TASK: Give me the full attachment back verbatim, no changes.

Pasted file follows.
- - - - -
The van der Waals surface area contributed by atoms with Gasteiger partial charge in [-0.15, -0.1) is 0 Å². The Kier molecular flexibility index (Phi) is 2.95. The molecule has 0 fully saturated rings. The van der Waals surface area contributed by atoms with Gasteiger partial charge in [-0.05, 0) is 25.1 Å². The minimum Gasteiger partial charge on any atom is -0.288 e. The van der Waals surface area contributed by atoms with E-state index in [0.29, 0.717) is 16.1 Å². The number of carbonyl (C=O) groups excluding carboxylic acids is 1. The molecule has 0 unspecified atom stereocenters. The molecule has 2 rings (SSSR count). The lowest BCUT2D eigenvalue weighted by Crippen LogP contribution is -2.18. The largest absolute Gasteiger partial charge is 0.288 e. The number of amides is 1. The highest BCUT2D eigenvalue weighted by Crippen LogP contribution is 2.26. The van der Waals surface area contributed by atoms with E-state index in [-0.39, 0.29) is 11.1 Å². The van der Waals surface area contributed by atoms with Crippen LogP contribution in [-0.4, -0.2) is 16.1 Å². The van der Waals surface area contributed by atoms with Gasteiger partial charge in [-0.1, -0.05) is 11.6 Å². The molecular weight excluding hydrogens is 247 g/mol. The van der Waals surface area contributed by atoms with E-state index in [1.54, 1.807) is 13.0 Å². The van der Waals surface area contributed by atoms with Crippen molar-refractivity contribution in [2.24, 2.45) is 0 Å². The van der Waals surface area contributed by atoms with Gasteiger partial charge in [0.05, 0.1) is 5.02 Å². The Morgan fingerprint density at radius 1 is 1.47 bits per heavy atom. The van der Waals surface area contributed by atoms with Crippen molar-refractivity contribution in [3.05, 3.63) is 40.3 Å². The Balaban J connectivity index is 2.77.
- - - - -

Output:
The van der Waals surface area contributed by atoms with Gasteiger partial charge in [-0.15, -0.1) is 0 Å². The Kier molecular flexibility index (Phi) is 2.95. The molecule has 0 fully saturated rings. The van der Waals surface area contributed by atoms with Gasteiger partial charge in [-0.05, 0) is 25.1 Å². The minimum Gasteiger partial charge on any atom is -0.288 e. The van der Waals surface area contributed by atoms with E-state index in [0.29, 0.717) is 16.1 Å². The number of carbonyl (C=O) groups excluding carboxylic acids is 1. The molecule has 0 unspecified atom stereocenters. The molecule has 2 rings (SSSR count). The lowest BCUT2D eigenvalue weighted by Crippen LogP contribution is -2.18. The largest absolute Gasteiger partial charge is 0.288 e. The number of amides is 1. The highest BCUT2D eigenvalue weighted by Crippen LogP contribution is 2.26. The van der Waals surface area contributed by atoms with E-state index in [-0.39, 0.29) is 11.1 Å². The van der Waals surface area contributed by atoms with Crippen LogP contribution in [-0.4, -0.2) is 16.1 Å². The van der Waals surface area contributed by atoms with Gasteiger partial charge in [-0.1, -0.05) is 11.6 Å². The molecular weight excluding hydrogens is 247 g/mol. The van der Waals surface area contributed by atoms with E-state index in [1.54, 1.807) is 13.0 Å². The van der Waals surface area contributed by atoms with Crippen molar-refractivity contribution in [2.24, 2.45) is 0 Å². The van der Waals surface area contributed by atoms with Gasteiger partial charge in [0.05, 0.1) is 5.02 Å². The Morgan fingerprint density at radius 1 is 1.47 bits per heavy atom. The van der Waals surface area contributed by atoms with Crippen molar-refractivity contribution in [3.05, 3.63) is 40.3 Å². The Balaban J connectivity index is 2.77.